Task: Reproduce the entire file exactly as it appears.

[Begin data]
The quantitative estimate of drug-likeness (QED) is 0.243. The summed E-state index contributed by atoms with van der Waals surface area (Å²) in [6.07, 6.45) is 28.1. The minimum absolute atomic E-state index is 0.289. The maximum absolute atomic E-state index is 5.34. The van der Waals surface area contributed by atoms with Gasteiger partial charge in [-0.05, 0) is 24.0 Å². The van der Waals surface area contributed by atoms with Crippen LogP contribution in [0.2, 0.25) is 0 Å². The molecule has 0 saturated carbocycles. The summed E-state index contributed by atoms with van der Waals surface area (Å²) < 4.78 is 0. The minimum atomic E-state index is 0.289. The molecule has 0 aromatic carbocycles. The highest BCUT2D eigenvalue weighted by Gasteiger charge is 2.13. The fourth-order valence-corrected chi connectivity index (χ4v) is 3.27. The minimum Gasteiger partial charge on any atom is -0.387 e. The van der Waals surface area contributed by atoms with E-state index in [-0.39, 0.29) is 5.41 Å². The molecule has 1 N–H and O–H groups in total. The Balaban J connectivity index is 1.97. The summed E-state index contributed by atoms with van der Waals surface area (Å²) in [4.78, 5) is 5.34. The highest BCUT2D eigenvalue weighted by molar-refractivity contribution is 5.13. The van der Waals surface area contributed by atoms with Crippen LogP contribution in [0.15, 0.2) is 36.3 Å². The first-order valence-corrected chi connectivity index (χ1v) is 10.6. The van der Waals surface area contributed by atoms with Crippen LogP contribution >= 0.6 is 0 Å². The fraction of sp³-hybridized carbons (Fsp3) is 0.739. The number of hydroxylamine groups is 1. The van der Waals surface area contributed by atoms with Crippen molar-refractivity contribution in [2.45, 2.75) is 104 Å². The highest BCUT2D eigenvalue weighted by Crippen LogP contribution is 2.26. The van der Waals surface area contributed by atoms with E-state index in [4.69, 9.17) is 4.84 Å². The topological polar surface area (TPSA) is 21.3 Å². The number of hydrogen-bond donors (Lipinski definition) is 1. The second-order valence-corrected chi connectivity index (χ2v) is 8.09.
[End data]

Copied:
The quantitative estimate of drug-likeness (QED) is 0.243. The summed E-state index contributed by atoms with van der Waals surface area (Å²) in [6.07, 6.45) is 28.1. The minimum absolute atomic E-state index is 0.289. The maximum absolute atomic E-state index is 5.34. The van der Waals surface area contributed by atoms with Gasteiger partial charge in [-0.05, 0) is 24.0 Å². The van der Waals surface area contributed by atoms with Crippen LogP contribution in [0.2, 0.25) is 0 Å². The molecule has 0 saturated carbocycles. The summed E-state index contributed by atoms with van der Waals surface area (Å²) < 4.78 is 0. The minimum atomic E-state index is 0.289. The molecule has 0 aromatic carbocycles. The highest BCUT2D eigenvalue weighted by Gasteiger charge is 2.13. The fourth-order valence-corrected chi connectivity index (χ4v) is 3.27. The minimum Gasteiger partial charge on any atom is -0.387 e. The van der Waals surface area contributed by atoms with E-state index in [-0.39, 0.29) is 5.41 Å². The molecule has 1 N–H and O–H groups in total. The Balaban J connectivity index is 1.97. The summed E-state index contributed by atoms with van der Waals surface area (Å²) in [4.78, 5) is 5.34. The highest BCUT2D eigenvalue weighted by molar-refractivity contribution is 5.13. The van der Waals surface area contributed by atoms with Crippen LogP contribution in [0.15, 0.2) is 36.3 Å². The first-order valence-corrected chi connectivity index (χ1v) is 10.6. The van der Waals surface area contributed by atoms with Crippen LogP contribution >= 0.6 is 0 Å². The fraction of sp³-hybridized carbons (Fsp3) is 0.739. The number of hydroxylamine groups is 1. The van der Waals surface area contributed by atoms with Crippen molar-refractivity contribution in [2.45, 2.75) is 104 Å². The highest BCUT2D eigenvalue weighted by Crippen LogP contribution is 2.26. The van der Waals surface area contributed by atoms with E-state index in [4.69, 9.17) is 4.84 Å². The topological polar surface area (TPSA) is 21.3 Å². The number of hydrogen-bond donors (Lipinski definition) is 1. The second-order valence-corrected chi connectivity index (χ2v) is 8.09.